Web conferencing ROI is very much at the centre of most discussions at the moment. I believe that Cisco’s much-touted launch of its new telepresence system a couple of years ago has been very instrumental in putting conferencing – and video conferencing in particular – on top of the business agenda. Now is time to talk about its ROI and Frost & Sullivan have issued a very interesting study in that respect.
Web conferencing ROI study sheds light its business benefits
When Frost mentions (see report per below) that “there is no question that collaborative technologies drive efficiency” (re page 6 of the whitepaper) I think that on the contrary all ROI computations are subjective and deserve to be debated. Whereas overall benefits seem obvious, mainly to those who are quite familiar with the tool and its usage, there is really a need to demonstrate to others that these numbers are right because we are far from having convinced the entirety of business players in that area.
Despite all the (sound) talking about Green IT, I think we are still a far cry from using this tool properly and pervasively. However, I do believe that the return on investment is quite quick and that normal then a few months are necessary to counterbalance the cost of the “investment” (as a matter of fact, there is no investment because this is a SaaS model).
This is actually the paradox which serves as a title for this White Paper but is not really explained in the body of the document. On the one hand, all ROI calculations for Information Systems whatever they are are essential and at the same time, they do trigger criticism or even doubts or incredulity.
There is also another even greater paradox about the return on investment for Information Systems in general. Let’s take as an example one of the most popular of them, and one of the most pervasive, I mean electronic mail messaging. There is no doubt that we need Email to do business.
We need it to communicate with our clients, partners and amongst ourselves. However, if we were to calculate the return on investment for e-mail, there’d be a good chance that the results be a lot less impressive than one may think.
(For hints about that, I recommend my earlier work on e-mail usage/misuse in the enterprise). Similarly to web conferencing, questions like these were raised when email was first established at the end of the 1980s.
Managers would ask why we would need this tool at all, and why they would have to respond to their e-mail themselves. Yet, the decision to implement e-mail was not related to the answer to that question, but to the sheer need of having it installed and moving to the next phase.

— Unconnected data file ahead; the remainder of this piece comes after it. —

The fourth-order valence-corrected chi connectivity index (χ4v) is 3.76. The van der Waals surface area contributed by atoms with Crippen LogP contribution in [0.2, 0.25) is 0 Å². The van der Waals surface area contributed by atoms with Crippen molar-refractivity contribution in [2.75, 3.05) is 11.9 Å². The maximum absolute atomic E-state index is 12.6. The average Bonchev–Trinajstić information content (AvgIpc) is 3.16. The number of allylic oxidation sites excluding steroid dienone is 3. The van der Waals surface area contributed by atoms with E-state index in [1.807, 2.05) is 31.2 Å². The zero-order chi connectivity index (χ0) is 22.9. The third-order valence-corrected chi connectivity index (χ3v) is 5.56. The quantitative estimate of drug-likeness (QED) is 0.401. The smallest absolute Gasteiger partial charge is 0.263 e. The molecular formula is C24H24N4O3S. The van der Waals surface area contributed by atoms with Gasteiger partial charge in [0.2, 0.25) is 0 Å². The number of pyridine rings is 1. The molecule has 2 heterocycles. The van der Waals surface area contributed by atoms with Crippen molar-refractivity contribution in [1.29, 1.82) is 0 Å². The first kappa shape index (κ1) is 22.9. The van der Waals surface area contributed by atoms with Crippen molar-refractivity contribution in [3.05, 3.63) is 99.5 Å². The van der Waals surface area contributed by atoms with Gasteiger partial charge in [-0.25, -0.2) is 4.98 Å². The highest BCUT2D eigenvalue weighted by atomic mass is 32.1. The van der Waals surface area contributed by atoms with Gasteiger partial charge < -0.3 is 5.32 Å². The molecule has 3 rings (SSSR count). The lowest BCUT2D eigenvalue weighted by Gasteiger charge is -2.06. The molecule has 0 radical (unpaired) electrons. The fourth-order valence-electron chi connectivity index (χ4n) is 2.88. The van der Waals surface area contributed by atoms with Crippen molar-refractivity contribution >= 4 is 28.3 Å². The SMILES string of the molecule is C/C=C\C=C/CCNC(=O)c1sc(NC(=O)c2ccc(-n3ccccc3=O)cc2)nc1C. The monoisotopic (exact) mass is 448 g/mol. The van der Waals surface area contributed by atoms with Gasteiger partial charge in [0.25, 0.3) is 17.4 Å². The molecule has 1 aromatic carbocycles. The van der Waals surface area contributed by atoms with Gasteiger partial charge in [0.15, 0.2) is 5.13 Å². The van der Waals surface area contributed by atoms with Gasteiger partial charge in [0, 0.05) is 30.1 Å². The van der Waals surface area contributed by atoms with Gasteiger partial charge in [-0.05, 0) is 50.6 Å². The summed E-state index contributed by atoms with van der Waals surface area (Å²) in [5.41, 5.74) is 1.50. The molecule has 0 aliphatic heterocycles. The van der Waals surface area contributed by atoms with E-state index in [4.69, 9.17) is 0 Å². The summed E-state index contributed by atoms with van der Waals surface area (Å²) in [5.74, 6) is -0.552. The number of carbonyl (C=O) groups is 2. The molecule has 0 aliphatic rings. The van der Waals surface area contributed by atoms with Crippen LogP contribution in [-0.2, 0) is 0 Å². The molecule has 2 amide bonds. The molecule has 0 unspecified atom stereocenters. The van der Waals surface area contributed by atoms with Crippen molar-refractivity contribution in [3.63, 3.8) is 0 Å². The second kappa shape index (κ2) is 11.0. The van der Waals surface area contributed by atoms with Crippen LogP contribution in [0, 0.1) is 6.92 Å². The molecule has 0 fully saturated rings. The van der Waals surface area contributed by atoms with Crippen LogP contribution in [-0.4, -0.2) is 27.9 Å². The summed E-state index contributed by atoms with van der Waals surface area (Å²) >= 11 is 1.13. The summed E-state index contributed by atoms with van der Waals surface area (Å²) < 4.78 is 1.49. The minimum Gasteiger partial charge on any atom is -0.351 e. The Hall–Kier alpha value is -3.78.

I think that similarly, that the development of telepresence is not only related to its ROI, but to the sheer need of changing gears, of moving to the next iteration of conferencing.
Web conferencing usage will continue to grow over the next few years, in order to establish itself on every desk in every enterprise.
The requirement for remote collaboration to take place is imperative, and although one would need to improve the calculations on ROI and productivity, I believe that the widespread adoption of this tool goes way beyond the numbers and the need to measure how financially productive that is.
Eventually, one could also wonder whether these numbers in terms of productivity and percentages for Web conferencing ROI are indeed instrumental in making the story more plausible or on the contrary is instrumental in raising doubts in the minds of those who oppose the further development of web conferencing (what does a 465% increase in productivity mean? Can anyone believe in such an impressive number? Does it mean each of us can work 4.65 times more than we ordinarily do?)
What prompts these musings about how related the ROI for web conferencing is is in fact the hindsight which I have derived from the time spent on such subjects since the first implementation of Web conferencing at Orange at the beginning of the year 2001.
More than seven years later, I’m still impressed by the margin for improvement with regard to the pervasiveness of web conferencing, throughout Europe at least. Most business people know what it is, but there are still quite a few managers who are discovering the tool for the first time.
As I am an intensive user and promoter of this kind of technology I do believe that the ROI numbers showed, at least in principle, are true and apply more or less to all sales & services related activities as well as internal and external communications. However, I doubt that most people would believe that these numbers are right. Only intensive and highly productive users who have become so Internet-savvy and au fait with web conferencing services would actually relate to these numbers.